As It Turns 60, WUOT Faces New Challenges

WUOT celebrates 60 years on the air, as the medium of radio itself faces new competition and other challenges

WUOT first checked air on Oct. 27, 1949. For $16,000, the University of Tennessee bought an FM transmitter from the now defunct Knoxville Journal, which had failed to see promise in the new technology.

It seems FM transmitters became available before FM radios were commonplace. That changed within a year or so and the rest, as they often say on the radio, is history.

WUOT now broadcasts around the clock, a combination of local news and music—almost exclusively classical and jazz—and popular syndicated opera and symphonic showcases, along with news programs generated by public-radio outlets from around the world. This year the station added a second signal, available online and broadcast in HD—yet another forward-looking technology, the success and popularity of which remains to be seen. WUOT's fixture as a historical institution works both for and against it. Like newspapers and television, radio everywhere now faces competition from your iPod, your computer, satellite radio, even your cell phone, and all manner of other sources.

As the station prepares to blow out 60 candles, WUOT also faces the daunting task of making tough programming choices in order to please a large and discerning listening audience with lots of other choices.


"There's so much noise now," says WUOT Station Director Regina Dean, who came to the station in 1995. "There's information coming from everywhere. When I was in journalism, it was considered the gatekeeper function in democracy. Now, with the Internet and new media, public radio is different because of its historical perspective. People don't need it to tell them what to think, but it encourages them to think. I think most public-radio listeners are engaged in their communities. For the most part, public radio is a civil discourse."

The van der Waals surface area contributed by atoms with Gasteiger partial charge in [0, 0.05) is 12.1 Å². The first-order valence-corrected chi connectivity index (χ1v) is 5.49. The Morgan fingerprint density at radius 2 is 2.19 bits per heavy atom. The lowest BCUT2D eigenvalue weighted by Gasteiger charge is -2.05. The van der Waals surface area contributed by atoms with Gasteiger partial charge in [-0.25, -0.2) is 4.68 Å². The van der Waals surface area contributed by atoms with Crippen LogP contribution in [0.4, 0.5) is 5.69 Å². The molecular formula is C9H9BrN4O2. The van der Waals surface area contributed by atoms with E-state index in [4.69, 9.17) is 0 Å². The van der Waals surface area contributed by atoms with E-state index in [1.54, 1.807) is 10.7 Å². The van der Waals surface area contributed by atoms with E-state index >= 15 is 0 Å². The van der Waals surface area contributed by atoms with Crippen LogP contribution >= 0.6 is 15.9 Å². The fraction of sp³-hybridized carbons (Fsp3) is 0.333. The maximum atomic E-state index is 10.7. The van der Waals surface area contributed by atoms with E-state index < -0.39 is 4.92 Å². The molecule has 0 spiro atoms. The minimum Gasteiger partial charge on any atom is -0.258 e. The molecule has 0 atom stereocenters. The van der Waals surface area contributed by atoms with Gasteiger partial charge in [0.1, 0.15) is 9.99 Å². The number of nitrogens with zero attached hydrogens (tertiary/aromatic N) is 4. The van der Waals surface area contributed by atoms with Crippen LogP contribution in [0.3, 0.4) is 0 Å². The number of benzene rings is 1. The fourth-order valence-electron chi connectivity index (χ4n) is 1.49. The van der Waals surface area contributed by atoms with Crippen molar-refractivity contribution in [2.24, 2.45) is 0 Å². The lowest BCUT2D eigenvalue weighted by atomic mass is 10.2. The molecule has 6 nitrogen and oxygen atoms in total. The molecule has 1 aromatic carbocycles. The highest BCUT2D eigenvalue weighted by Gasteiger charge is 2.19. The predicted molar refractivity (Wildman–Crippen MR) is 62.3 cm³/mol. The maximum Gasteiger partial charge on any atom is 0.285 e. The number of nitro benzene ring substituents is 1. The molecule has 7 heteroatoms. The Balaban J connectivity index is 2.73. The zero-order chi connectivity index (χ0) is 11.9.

WUOT was the first public radio station in Tennessee, and one of 90 charter stations of National Public Radio when it was formed in 1971. (There are now 797 NPR affiliates.) Dr. Kenneth Wright, who retired from UT in 1976, was the station's first manager.

"We were dedicated primarily to serious music," says Wright. "We had one program of popular music, but that didn't last very long. When the Metropolitan Opera began broadcasting, they offered the program to us. We had only our own records and what we could get from the faculty.

"This was all before the talk-show phenomenon."

WUOT was founded at a time when a classical radio station on a campus was considered a boon and an educational tool for the music department. There is now a trend nationally in public radio toward all or mostly news, and mostly syndicated programming. WPLN in Nashville recently adjusted its daytime schedule to be entirely syndicated news and commentary.

If you've taken a road trip with a friend or spouse, you know that it's a challenge to find something that both of you want to listen to at the same time. Imagine trying to satisfy an audience of 68,700, the number of people who listen to WUOT every week. Everybody has a favorite syndicated program that WUOT doesn't broadcast for some reason or other. And everybody is nostalgic about a favorite free-form (or barbershop harmony) show from the station's history that they feel was ousted from the schedule unduly. And some people favor an all-news format.

"People who want an all-news format will come to me and think I'm going to take a side," says Matt Shafer-Powell, WUOT's first news director, who came to the station in 2002 and built its three-person (counting him, Chrissy Keuper and Ann Lloyd) news department. "I'm not going to take a side. It's more complicated than just pulling the plug on classical music. I know of a Utah station that switched to an all-news format. Their ratings went through the roof. Their donations went through the floor.